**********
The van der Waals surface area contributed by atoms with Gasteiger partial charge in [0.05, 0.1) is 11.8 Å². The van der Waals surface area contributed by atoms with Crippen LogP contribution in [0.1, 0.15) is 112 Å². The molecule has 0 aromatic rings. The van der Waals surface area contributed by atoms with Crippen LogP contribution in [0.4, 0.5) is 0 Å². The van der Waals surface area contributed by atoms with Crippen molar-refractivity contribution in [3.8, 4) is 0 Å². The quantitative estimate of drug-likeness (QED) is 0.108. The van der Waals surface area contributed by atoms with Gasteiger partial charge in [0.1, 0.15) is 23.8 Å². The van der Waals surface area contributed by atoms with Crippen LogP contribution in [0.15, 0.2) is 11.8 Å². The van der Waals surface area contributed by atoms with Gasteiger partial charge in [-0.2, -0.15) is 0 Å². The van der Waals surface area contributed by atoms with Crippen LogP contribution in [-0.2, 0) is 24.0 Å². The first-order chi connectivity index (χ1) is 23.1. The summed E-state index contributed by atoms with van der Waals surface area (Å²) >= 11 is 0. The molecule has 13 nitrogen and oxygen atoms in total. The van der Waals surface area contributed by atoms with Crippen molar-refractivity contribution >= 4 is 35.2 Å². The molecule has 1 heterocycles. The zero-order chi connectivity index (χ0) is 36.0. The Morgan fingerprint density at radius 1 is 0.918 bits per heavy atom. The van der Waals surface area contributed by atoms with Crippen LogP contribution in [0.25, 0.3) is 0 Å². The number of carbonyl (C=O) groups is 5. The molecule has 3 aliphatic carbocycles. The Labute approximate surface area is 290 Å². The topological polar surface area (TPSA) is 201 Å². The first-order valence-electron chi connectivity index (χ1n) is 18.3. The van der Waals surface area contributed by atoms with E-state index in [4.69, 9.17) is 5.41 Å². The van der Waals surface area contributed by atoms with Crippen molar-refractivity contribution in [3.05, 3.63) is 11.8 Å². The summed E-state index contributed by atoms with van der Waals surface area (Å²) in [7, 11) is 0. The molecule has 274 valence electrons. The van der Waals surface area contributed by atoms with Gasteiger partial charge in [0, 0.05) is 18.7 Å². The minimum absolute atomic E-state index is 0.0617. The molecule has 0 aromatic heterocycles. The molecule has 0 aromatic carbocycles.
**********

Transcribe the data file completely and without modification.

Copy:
The van der Waals surface area contributed by atoms with Gasteiger partial charge in [0.05, 0.1) is 11.8 Å². The van der Waals surface area contributed by atoms with Crippen LogP contribution in [0.1, 0.15) is 112 Å². The molecule has 0 aromatic rings. The van der Waals surface area contributed by atoms with Crippen LogP contribution in [0.4, 0.5) is 0 Å². The van der Waals surface area contributed by atoms with Crippen molar-refractivity contribution in [3.8, 4) is 0 Å². The quantitative estimate of drug-likeness (QED) is 0.108. The van der Waals surface area contributed by atoms with Gasteiger partial charge in [0.1, 0.15) is 23.8 Å². The van der Waals surface area contributed by atoms with Crippen LogP contribution in [0.15, 0.2) is 11.8 Å². The van der Waals surface area contributed by atoms with Gasteiger partial charge in [-0.2, -0.15) is 0 Å². The van der Waals surface area contributed by atoms with Crippen LogP contribution in [-0.2, 0) is 24.0 Å². The first-order chi connectivity index (χ1) is 23.1. The summed E-state index contributed by atoms with van der Waals surface area (Å²) >= 11 is 0. The molecule has 13 nitrogen and oxygen atoms in total. The van der Waals surface area contributed by atoms with Crippen molar-refractivity contribution >= 4 is 35.2 Å². The molecule has 1 heterocycles. The zero-order chi connectivity index (χ0) is 36.0. The Morgan fingerprint density at radius 1 is 0.918 bits per heavy atom. The van der Waals surface area contributed by atoms with Crippen LogP contribution in [0.25, 0.3) is 0 Å². The number of carbonyl (C=O) groups is 5. The molecule has 3 aliphatic carbocycles. The Labute approximate surface area is 290 Å². The topological polar surface area (TPSA) is 201 Å². The first-order valence-electron chi connectivity index (χ1n) is 18.3. The van der Waals surface area contributed by atoms with E-state index in [4.69, 9.17) is 5.41 Å². The van der Waals surface area contributed by atoms with Crippen molar-refractivity contribution in [3.05, 3.63) is 11.8 Å². The summed E-state index contributed by atoms with van der Waals surface area (Å²) in [7, 11) is 0. The molecule has 274 valence electrons. The van der Waals surface area contributed by atoms with Gasteiger partial charge in [0, 0.05) is 18.7 Å². The minimum absolute atomic E-state index is 0.0617. The molecule has 0 aromatic heterocycles. The molecule has 0 aromatic carbocycles.